“It’s impossible for someone to find a missing piece if they don’t have the right information, but it’s super easy for anybody to verify that two pieces fit,” Christin explains. “Bitcoin has very little additional computational abilities beyond signature verification. Satoshi Nakamoto’s [the pseudonym of the alleged creator of Bitcoin] vision was to have programmable money, initially. The problem is Bitcoin became very popular very quickly and the developers decided to freeze the features where they were.”  

However, a new upgrade released last week could open up the possibility for supporting expanded functions beyond signature verification. 

So how are other cryptocurrencies different from Bitcoin?

Many modern cryptocurrencies derive from the Bitcoin model. For example, Litecoin is in many respects similar to Bitcoin, but the puzzle component was slightly altered. They replaced the mining algorithm (called SHA-256) that’s used in Bitcoin with a function called Scrypt, which they claim takes less energy to run. On the other hand, the creators of Bitcoin Cash branched off from a team that was working on Bitcoin to make a Bitcoin-esque cryptocurrency that can process more transactions per second. 

Ethereum, however, takes a different approach. Its blockchain has an added feature called “loops,” which allows it to repeatedly run a piece of code, and engineers can program on top of it. Ethereum uses a mechanism called a “gas” that charges the person who initiated the transaction a fee to run a programming instruction. The program burns up the “gas” as it runs, and when it’s out of gas, the program either completes or terminates.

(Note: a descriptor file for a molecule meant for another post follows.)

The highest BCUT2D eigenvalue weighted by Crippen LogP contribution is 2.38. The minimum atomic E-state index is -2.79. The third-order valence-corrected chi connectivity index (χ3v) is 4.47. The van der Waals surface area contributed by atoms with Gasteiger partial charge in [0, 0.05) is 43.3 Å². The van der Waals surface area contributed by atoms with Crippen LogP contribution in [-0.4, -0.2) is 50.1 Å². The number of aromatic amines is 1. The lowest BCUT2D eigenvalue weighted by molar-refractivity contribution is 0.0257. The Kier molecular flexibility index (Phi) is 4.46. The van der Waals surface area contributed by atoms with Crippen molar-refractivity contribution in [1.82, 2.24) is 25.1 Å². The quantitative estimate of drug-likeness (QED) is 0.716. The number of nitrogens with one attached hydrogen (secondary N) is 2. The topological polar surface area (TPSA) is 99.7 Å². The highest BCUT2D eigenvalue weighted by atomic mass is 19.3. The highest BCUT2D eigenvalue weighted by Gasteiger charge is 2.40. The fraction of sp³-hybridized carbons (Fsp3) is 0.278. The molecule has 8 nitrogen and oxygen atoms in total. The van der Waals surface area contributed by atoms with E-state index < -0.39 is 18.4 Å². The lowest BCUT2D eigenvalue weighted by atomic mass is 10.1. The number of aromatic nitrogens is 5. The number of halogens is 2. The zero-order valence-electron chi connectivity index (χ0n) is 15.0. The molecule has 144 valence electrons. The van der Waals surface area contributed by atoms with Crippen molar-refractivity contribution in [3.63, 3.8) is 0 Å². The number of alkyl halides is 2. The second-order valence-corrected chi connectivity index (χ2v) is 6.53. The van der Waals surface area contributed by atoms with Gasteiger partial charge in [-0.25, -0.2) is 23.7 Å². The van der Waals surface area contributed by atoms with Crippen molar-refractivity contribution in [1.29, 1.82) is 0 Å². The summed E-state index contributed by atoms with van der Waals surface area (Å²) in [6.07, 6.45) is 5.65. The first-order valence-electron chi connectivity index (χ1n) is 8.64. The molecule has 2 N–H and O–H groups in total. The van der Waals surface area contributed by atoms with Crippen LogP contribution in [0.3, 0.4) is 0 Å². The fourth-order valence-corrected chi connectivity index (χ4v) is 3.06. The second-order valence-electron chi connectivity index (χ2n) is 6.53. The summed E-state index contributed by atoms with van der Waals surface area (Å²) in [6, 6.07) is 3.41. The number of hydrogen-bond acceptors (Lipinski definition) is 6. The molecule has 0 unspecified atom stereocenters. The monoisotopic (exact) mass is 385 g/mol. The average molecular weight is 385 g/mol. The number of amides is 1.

Developers can build a cryptocurrency on top of Ethereum (like the stablecoin DAI), create mortgages, or unique non-fungible tokens, since they’re all pieces of code. “All of those are pieces of code that are extensions of Ethereum transactions,” says Christin.

Ethereum is also credited with the nifty innovation of integrating smart contracts onto their blockchain. Ethereum’s developers describe these as code scripts that “performs some actions or computation if certain conditions are satisfied,” comparing the logic of the code to how a “vending machine” works. If a digital art NFT lives inside a smart contract, for example, the artist can create a royalty schedule that accrues a fee every time the art is transferred on the blockchain. 

Or, as another example, imagine walking into a bank and asking to borrow $10 million for the day without telling anyone your name. “Somebody’s going to be reaching for a red button under a desk somewhere,” says Ari Juels, a professor of computer science at Cornell Tech. “But you can actually do something like this on a blockchain.” 

You would borrow money using a smart contract, and you use it to do whatever you want to do. Typically, it’s used for arbitrage, where you buy and sell tokens at profit. Then, you pay back the loan, and all of that is contained in a single transaction. “The way that blockchains work, if you fail to pay back the loan, the whole transaction can just be aborted,” Juels says, “which means that it’s as though you never borrowed the money to begin with.”